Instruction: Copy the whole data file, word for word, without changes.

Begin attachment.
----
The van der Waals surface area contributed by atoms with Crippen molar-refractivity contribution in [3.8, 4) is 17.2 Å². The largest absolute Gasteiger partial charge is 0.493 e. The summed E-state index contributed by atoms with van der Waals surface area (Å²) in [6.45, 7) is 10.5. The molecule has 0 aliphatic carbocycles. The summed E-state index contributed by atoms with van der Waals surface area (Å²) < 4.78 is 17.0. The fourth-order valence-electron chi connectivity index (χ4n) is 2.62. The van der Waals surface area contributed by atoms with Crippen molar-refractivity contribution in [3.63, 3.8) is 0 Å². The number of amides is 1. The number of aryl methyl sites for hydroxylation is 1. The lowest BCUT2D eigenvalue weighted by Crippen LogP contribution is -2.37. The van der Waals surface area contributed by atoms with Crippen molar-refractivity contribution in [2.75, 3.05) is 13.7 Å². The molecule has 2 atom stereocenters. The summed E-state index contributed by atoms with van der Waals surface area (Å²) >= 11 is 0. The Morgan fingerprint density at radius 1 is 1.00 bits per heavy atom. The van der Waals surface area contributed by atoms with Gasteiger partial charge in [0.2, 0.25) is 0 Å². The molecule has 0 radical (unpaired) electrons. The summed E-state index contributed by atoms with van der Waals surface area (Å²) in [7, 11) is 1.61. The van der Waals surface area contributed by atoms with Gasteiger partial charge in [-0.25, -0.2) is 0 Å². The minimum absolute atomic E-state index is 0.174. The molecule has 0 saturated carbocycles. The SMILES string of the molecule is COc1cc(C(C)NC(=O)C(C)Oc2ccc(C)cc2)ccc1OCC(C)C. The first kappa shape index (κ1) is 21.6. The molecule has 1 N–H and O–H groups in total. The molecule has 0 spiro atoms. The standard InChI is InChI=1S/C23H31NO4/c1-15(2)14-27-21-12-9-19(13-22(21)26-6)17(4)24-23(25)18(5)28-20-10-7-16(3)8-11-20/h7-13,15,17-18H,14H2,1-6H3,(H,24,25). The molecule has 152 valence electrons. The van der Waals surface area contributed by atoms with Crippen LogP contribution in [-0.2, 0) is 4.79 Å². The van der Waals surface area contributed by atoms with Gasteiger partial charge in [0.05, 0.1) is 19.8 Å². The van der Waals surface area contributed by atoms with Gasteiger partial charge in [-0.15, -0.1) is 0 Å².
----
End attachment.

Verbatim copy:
The van der Waals surface area contributed by atoms with Crippen molar-refractivity contribution in [3.8, 4) is 17.2 Å². The largest absolute Gasteiger partial charge is 0.493 e. The summed E-state index contributed by atoms with van der Waals surface area (Å²) in [6.45, 7) is 10.5. The molecule has 0 aliphatic carbocycles. The summed E-state index contributed by atoms with van der Waals surface area (Å²) < 4.78 is 17.0. The fourth-order valence-electron chi connectivity index (χ4n) is 2.62. The van der Waals surface area contributed by atoms with Crippen molar-refractivity contribution in [3.63, 3.8) is 0 Å². The number of amides is 1. The number of aryl methyl sites for hydroxylation is 1. The lowest BCUT2D eigenvalue weighted by Crippen LogP contribution is -2.37. The van der Waals surface area contributed by atoms with Crippen molar-refractivity contribution in [2.75, 3.05) is 13.7 Å². The molecule has 2 atom stereocenters. The summed E-state index contributed by atoms with van der Waals surface area (Å²) >= 11 is 0. The Morgan fingerprint density at radius 1 is 1.00 bits per heavy atom. The van der Waals surface area contributed by atoms with Gasteiger partial charge in [0.2, 0.25) is 0 Å². The molecule has 0 radical (unpaired) electrons. The summed E-state index contributed by atoms with van der Waals surface area (Å²) in [7, 11) is 1.61. The van der Waals surface area contributed by atoms with Gasteiger partial charge in [-0.25, -0.2) is 0 Å². The minimum absolute atomic E-state index is 0.174. The molecule has 0 saturated carbocycles. The SMILES string of the molecule is COc1cc(C(C)NC(=O)C(C)Oc2ccc(C)cc2)ccc1OCC(C)C. The first kappa shape index (κ1) is 21.6. The molecule has 1 N–H and O–H groups in total. The molecule has 0 spiro atoms. The standard InChI is InChI=1S/C23H31NO4/c1-15(2)14-27-21-12-9-19(13-22(21)26-6)17(4)24-23(25)18(5)28-20-10-7-16(3)8-11-20/h7-13,15,17-18H,14H2,1-6H3,(H,24,25). The molecule has 152 valence electrons. The van der Waals surface area contributed by atoms with Crippen LogP contribution in [-0.2, 0) is 4.79 Å². The van der Waals surface area contributed by atoms with Gasteiger partial charge in [0.05, 0.1) is 19.8 Å². The van der Waals surface area contributed by atoms with Gasteiger partial charge in [-0.15, -0.1) is 0 Å².